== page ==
And God’s handiwork—God’s creation which we often refer to as “nature”— does more than merely reveal knowledge about God; it can also impact us at a spiritual as well as intellectual level. In what we know as the 23rd Psalm, David writes about resting beside quiet waters and in green pastures—two types of experiences in nature—as being restorative to his soul.

The ancient Hebrew poet responsible for Psalm 104 seems to have understood all this and to have taken time to consider not only lilies and birds, but also mountains, trees, rivers, and clouds as well as wild creatures of the skies, hills, and oceans. This psalm alternates between observing creation and reflecting on the character or actions of God. In his responses to creation, the psalmist also praises the Creator.

Over my next several devotions—starting tomorrow—I plan to share a few of my own reflections on creation. Rather than my usual devotions focusing on God’s revelation through God’s written word, I will focus on God’s revelation through God’s created world. I don’t share these as definitive interpretations of what everybody ought to take from the same “scenes”, but simply my own thoughts as I seek to “consider the lilies.” My hope is that many readers will take the time to practice similar meditations along with me: in the language of Wendell Berry, that we will come as apprentices of creation, allowing our redemptive imaginations to listen to and reflect on the Creator. Although many of my reflections have come from times serving as an artist-in-residence in a national park or beautiful wilderness area, such reflections need not come from a scene of spectacular beauty; they can come from a backyard, city park, bird, thundercloud, or just two-foot-by-two-foot patch of soil. God’s handiwork is all around us, and we can deepen our knowledge of God by reflecting on that handiwork.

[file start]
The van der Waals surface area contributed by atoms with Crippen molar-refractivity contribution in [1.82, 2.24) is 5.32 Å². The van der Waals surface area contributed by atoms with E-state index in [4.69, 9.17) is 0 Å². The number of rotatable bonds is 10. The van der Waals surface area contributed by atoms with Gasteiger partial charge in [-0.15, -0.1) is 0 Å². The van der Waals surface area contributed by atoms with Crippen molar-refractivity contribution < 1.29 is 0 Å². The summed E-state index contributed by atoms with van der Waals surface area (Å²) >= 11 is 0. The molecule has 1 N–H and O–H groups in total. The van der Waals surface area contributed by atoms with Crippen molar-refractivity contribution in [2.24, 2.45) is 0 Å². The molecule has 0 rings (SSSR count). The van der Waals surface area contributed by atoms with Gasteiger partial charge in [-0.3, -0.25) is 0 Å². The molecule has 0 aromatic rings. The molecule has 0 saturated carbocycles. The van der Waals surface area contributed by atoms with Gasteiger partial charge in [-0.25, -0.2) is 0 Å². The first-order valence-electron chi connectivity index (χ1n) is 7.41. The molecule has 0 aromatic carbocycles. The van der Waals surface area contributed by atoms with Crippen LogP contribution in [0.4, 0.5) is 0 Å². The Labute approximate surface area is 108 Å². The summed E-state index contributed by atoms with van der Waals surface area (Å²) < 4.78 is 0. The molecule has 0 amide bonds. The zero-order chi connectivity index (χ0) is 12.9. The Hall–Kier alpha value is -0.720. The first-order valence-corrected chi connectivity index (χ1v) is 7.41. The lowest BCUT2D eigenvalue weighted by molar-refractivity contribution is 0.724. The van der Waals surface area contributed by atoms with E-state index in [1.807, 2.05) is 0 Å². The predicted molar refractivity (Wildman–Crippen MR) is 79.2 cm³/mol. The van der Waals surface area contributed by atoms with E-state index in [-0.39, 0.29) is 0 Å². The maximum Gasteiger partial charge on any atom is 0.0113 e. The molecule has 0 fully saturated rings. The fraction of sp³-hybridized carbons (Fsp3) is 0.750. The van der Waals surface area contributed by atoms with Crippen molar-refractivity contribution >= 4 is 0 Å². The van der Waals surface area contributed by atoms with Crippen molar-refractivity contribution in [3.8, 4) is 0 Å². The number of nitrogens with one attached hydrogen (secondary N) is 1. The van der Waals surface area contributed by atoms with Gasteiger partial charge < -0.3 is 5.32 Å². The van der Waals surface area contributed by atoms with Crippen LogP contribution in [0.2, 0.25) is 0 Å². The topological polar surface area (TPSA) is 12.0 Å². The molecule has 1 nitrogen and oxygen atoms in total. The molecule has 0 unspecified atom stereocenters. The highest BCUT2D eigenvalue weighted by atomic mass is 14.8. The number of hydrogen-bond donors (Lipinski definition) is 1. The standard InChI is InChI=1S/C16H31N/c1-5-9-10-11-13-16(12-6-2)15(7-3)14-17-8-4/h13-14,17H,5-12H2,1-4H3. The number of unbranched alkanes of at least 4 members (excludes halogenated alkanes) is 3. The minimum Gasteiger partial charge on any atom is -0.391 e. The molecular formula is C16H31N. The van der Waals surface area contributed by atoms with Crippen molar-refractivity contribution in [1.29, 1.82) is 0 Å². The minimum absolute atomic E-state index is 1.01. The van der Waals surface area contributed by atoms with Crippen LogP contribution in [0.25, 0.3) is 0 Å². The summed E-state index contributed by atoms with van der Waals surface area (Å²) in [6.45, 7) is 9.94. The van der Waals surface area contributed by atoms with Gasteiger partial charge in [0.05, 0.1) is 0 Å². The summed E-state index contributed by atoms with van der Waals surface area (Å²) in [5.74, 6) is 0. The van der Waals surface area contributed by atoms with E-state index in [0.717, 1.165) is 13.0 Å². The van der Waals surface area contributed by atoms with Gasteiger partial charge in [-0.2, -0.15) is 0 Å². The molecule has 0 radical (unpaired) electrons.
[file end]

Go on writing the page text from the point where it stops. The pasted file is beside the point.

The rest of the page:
When or how have you taken time to reflect on creation? If you have done so in recent memory, how have those times impacted you?

How do you think reflecting on creation can lead you to a deeper appreciation for, or knowledge of the Creator?


Take some time to read Psalm 104. Make a list of all the aspects of creation that the psalmist reflects on. You might pray through the Psalm.


Lord God, you have made the heavens and the earth. You have made all of its plants and all its creatures of the skies, the earth, and the waters. You have made canyons and rivers and oceans and mountains as well as the stars and the clouds. You are a great creator! I praise you. Help me to take the time to reflect on your creation. Point me to aspects of your creation that can inform, inspire, or restore me. Help me to see you at work in your work, even as my own work reflects something of who I am.  Amen.

Find all Life for Leaders devotions here. Explore what the Bible has to say about work at the High Calling archive, hosted by the unique website of our partners, the Theology of Work Project. Reflection on today’s Life for Leaders theme can be found here: A Prayer That’s Not Just for the Pulpit.

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Matthew Dickerson


Matthew Dickerson’s books include works of spiritual theology and Christian apologetics as well as historical fiction, fantasy literature, explorations of the writings of C.S. Lewis and J.R.R. Tolkien, and books about trout fishing, fly fishing, rivers, and ecology. His recent books include:...